Babul Mora Naihar Chhooto Hi Jaaye

Babul Mora Naihar Chhooto Jaye is a popular Hindustani classical music song (thumri) in Raag Bhairavi.

"Babul Mora Naihar Chhooto Jaye"
Songwriter(s)Nawab Wajid Ali Shah


The song was written by Nawab Wajid Ali Shah, the 19th-century Nawab of Awadh as a lament when he was exiled from his beloved Lucknow by the British Raj before the failed Rebellion of 1857, where he uses the metaphor of bidaai (bride's farewell) of a bride from her father's (babul) home, and his own banishment from his beloved Lucknow, to far away Calcutta, where he spent the rest of his years.[1][2][3][4]

It was also popularised by the legendary classical vocalist, Pandit Bhimsen Joshi.

Bollywood versionEdit

The most remembered version of the song is by actor-singer Kundan Lal Saigal for the Hindi movie Street Singer (1938) directed by Phani Majumdar, live on camera, under the music direction of Rai Chand Boral, just as playback singing was becoming popular.[5] Jagjit and Chitra Singh also sang a version of the song in film Avishkaar (1973), set to music by Kanu Roy. Recently Arijit Singh has also sung a version of the song in a 2017 movie Poorna: Courage Has No Limit.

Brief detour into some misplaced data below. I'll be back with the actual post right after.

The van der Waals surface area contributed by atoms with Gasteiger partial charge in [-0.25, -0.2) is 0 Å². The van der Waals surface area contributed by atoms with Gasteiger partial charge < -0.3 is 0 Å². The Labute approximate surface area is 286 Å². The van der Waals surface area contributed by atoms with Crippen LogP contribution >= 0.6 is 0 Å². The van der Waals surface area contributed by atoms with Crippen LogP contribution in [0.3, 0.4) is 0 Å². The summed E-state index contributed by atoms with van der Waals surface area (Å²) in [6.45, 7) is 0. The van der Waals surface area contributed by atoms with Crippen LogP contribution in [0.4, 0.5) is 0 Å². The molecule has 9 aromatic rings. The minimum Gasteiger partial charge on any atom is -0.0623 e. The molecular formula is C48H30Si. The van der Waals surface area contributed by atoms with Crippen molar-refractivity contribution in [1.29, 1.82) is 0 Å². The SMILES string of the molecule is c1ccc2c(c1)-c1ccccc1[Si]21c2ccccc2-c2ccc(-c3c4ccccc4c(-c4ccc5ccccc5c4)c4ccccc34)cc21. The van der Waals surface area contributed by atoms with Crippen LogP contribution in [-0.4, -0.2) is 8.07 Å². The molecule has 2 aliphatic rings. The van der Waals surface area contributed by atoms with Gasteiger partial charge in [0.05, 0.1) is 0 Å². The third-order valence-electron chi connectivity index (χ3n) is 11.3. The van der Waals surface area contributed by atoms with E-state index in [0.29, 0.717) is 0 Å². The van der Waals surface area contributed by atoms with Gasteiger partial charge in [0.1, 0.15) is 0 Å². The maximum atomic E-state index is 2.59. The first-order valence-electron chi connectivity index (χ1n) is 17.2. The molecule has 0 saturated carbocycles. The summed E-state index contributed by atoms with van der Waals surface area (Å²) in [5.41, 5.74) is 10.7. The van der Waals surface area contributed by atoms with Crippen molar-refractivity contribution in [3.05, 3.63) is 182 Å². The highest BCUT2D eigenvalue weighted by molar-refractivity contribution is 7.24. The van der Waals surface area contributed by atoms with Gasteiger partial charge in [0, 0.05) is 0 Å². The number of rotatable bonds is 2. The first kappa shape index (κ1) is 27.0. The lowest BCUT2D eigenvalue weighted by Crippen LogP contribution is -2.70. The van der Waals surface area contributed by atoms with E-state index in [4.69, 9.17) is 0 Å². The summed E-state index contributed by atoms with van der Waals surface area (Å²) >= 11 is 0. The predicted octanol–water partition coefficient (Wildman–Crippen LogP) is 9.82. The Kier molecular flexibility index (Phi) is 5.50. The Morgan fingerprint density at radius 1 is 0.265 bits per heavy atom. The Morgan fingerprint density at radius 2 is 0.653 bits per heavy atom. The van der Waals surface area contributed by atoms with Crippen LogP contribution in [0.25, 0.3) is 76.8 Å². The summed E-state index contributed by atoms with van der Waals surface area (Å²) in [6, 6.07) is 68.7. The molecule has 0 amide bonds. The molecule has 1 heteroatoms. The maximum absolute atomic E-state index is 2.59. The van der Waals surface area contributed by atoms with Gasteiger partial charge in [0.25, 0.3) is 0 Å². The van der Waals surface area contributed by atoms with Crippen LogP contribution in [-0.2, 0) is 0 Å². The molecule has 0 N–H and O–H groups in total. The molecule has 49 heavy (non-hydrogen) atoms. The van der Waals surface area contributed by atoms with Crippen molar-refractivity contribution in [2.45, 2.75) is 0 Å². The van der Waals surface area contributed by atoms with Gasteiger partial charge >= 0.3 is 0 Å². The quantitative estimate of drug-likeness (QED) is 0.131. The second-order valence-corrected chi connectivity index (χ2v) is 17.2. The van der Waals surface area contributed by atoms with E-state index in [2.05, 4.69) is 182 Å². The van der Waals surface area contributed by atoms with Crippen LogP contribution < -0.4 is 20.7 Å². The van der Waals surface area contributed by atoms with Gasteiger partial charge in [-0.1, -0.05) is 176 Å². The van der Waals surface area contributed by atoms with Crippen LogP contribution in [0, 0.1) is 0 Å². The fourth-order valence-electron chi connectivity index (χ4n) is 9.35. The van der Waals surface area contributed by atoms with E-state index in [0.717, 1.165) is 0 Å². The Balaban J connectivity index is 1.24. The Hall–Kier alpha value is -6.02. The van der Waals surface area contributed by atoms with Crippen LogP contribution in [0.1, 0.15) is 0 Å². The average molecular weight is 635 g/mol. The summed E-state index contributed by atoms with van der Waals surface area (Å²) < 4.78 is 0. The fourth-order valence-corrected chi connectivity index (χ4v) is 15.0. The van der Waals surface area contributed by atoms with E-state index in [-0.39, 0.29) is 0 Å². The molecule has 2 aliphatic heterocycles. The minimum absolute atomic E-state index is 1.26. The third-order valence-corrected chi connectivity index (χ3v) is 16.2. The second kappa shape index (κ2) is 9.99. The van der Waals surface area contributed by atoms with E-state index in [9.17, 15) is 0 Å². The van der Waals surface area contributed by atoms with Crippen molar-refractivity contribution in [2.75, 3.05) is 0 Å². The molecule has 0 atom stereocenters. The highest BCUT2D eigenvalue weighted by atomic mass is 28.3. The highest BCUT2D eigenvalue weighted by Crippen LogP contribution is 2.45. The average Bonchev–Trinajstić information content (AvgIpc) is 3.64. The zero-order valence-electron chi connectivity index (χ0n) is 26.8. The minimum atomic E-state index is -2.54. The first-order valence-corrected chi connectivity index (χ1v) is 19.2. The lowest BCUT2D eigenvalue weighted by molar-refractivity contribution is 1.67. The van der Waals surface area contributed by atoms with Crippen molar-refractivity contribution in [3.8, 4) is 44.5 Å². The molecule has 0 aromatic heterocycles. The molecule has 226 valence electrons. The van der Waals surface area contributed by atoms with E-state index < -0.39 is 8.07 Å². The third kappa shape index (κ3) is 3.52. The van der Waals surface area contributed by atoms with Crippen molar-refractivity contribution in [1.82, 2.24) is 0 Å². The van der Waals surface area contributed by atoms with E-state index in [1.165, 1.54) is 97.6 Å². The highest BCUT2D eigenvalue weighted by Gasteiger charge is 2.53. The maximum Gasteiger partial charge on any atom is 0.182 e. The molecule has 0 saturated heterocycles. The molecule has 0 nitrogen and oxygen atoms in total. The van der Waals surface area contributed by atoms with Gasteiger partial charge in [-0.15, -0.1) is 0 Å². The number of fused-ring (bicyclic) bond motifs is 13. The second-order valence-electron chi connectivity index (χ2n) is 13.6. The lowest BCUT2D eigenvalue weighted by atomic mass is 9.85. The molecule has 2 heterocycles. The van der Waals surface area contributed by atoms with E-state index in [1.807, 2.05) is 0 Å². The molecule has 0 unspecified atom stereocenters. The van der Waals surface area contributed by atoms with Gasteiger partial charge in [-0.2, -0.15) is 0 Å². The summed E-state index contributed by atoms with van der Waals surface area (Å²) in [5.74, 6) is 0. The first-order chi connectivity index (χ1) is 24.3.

Text and translationEdit

بابُل مورا، نیہر چھُوٹو ہی جائے بابُل مورا، نیہر چھُوٹو ہی جائے

(چار کہار مِل، موری ڈولِیا سجاویں (اُٹھایّں مورا اَپنا بیگانا چھُوٹو جائے ، بابُل مورا۔۔۔

آںگنا تو پربت بھیو اؤر دیہری بھیی بِدیش جائے بابُل گھر آپنو میں چلی پیّا کے دیش ، بابُل مورا ۔۔۔

बाबुल मोरा, नैहर छूटो ही जाए बाबुल मोरा, नैहर छूटो ही जाए

चार कहार मिल, मोरी डोलिया सजावें (उठायें) मोरा अपना बेगाना छूटो जाए | बाबुल मोरा ...

आँगना तो पर्बत भयो और देहरी भयी बिदेश जाए बाबुल घर आपनो मैं चली पीया के देश | बाबुल मोरा ...

O My father! I'm leaving home.
O My father! I'm leaving home.

The four (palanquin) bearers lift my palanquin.
I'm leaving those who were my own.

Your courtyard is now like a mountain, and the threshold, a foreign country.
I leave your house, father, I am going to my beloved's country.


  1. ^ Nawab Wajid Ali Shah Great Masters of Hindustani Music by Susheela Mishra. Hem Publishers, 1981.
  2. ^ Kuldeep Kumar (19 May 2011). "Arts / Music : Melody lane". The Hindu. Retrieved 2 January 2012.
  3. ^ "Friday Review Delhi / Events : In celebration of rhythm". The Hindu. 4 March 2011. Archived from the original on 4 February 2014. Retrieved 2 January 2012.
  4. ^ "The Sunday Tribune - Spectrum". The Tribune. 18 January 1947. Retrieved 2 January 2012.
  5. ^ video search for Kundan Lal Saigal's 1938 rendition